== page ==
A summons was issued last week for a judge in Fayetteville, North Carolina, requesting he appear in court in his own county on an assault with a deadly weapon charge after he was allegedly caught on camera almost striking Black Lives Matters protesters with his SUV earlier this month.
Judge John M. Tyson will be served with summons to appear in Cumberland County court after one of the protesters, Myah Warren, said she was nearly run over by the judge in his state-owned SUV while protesting. From the Fayetteville Observer:
Warren said a detective from the Fayetteville Police Department contacted her Thursday about an investigation into the incident during the protest. The detective told her the investigation was over, and that after reviewing video footage taken of the Market House area she had a reason to seek the charges.
A Fayetteville Police Department spokesman said earlier this week that an incident regarding a pedestrian almost being hit was assigned to an aggravated assault detective.
Warren said in an earlier interview that she and another protester had to jump out of the way to avoid being struck by a vehicle she said was driven by Tyson.
Mario Benavente, who was one of the protesters, has said he saw two other protesters nearly get hit by an SUV. He said he recognized Tyson as the driver of the vehicle.
At the time of the incident someone called 911 and told the dispatcher that protesters were blocking the street and surrounding his vehicle. While the Observer does not name the 911 caller, a Washington Post report says it was Tyson who made the call. Either way, a 12-minute video of the incident posted by the Post and provided by the city does not show Tyson’s vehicle surrounded by angry protesters. What it does show is Tyson’s vehicle actually looping back around to the protests after an initial pass and driving in a lane closed to traffic and allegedly attempting to plow into protesters:
The city released a 12-minute video of the incident Friday, which shows the SUV that Tyson allegedly drove cruising along the downtown area. Almost 10 minutes later, the same vehicle is seen driving in a closed-to-traffic inner lane painted “Black Lives Do Matter.” The vehicle made a quick stop in the lane before getting back in open traffic lanes.
It’s unclear how close the SUV was to Warren or other protesters.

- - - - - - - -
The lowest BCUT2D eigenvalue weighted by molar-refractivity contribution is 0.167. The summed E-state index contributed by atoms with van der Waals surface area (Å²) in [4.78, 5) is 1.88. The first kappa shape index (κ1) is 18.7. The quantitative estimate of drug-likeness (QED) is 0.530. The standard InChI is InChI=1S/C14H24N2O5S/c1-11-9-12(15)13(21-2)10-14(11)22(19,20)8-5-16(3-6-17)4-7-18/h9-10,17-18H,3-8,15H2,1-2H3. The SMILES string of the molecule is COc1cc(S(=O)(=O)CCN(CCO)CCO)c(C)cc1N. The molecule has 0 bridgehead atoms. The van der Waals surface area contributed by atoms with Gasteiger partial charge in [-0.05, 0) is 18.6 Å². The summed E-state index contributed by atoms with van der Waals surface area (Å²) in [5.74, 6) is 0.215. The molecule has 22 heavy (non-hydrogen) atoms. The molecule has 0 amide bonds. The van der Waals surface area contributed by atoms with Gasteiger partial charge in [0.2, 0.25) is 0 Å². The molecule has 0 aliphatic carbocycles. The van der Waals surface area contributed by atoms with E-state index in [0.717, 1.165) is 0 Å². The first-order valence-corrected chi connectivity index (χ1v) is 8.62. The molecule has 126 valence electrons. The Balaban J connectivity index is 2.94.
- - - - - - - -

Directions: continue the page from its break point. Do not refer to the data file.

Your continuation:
Warren alleges that Tyson drove around the area once in his state-owned vehicle when no one was in his way. The second time, she said, he sped up and tried to hit the group but he ended up jumping the curb.
Dispatch calls obtained by the Observer revealed that Tyson called to report that there were people in the street blocking traffic and that they were coming around his car. Video released by the city doesn’t show protesters gathering near Tyson’s vehicle.
I mean, who are you going to believe? The word of a judge, who rejected race as a motivation in a senseless shooting of a Black man by a white man in 2016, or your own eyes?
Warren gave a statement to a magistrate after the incident and was told she couldn’t press charges. That changed after police reviewed the video. Other participants at the weekly demonstration, which drew 15 people, corroborated her story, with one even saying he recognized the judge behind the wheel. Lawyers for Tyson are not commenting on the case at this time.
Fayetteville is a center for Black Lives Matter protests as George Floyd was native to the city. His funeral in Fayetteville last year drew large crowds and sparked protests around the country as well as internationally.
It’s honestly impressive that the judge is facing any charges at all, as protesters are routinely threatened by drivers plowing into their ranks. In fact, quite the opposite is the norm as those drivers are rarely charged.
Several states have even sought to make it legal for cars to hit pedestrians who are engaged in protests, and even protect such drivers from civil liability. “Anti-riot” bills like the one recently passed in Florida, severally curtail freedom of speech rights and deliver harsh penalties for those who engage in protests, despite 96 percent of BLM protests remaining peaceful with no property damage, as the New York Times reported last month:
Republican legislators in Oklahoma and Iowa have passed bills granting immunity to drivers whose vehicles strike and injure protesters in public streets.
A Republican proposal in Indiana would bar anyone convicted of unlawful assembly from holding state employment, including elected office. A Minnesota bill would prohibit those convicted of unlawful protesting from receiving student loans, unemployment benefits or housing assistance.
And in Florida, Gov. Ron DeSantis signed sweeping legislation this week that toughened existing laws governing public disorder and created a harsh new level of infractions — a bill he’s called “the strongest anti-looting, anti-rioting, pro-law-enforcement piece of legislation in the country.”
If a judge can’t follow something like the simple traffic laws already on the books to keep people engaging in free speech safe, such “anti-riot” laws seem like a recipe for disaster.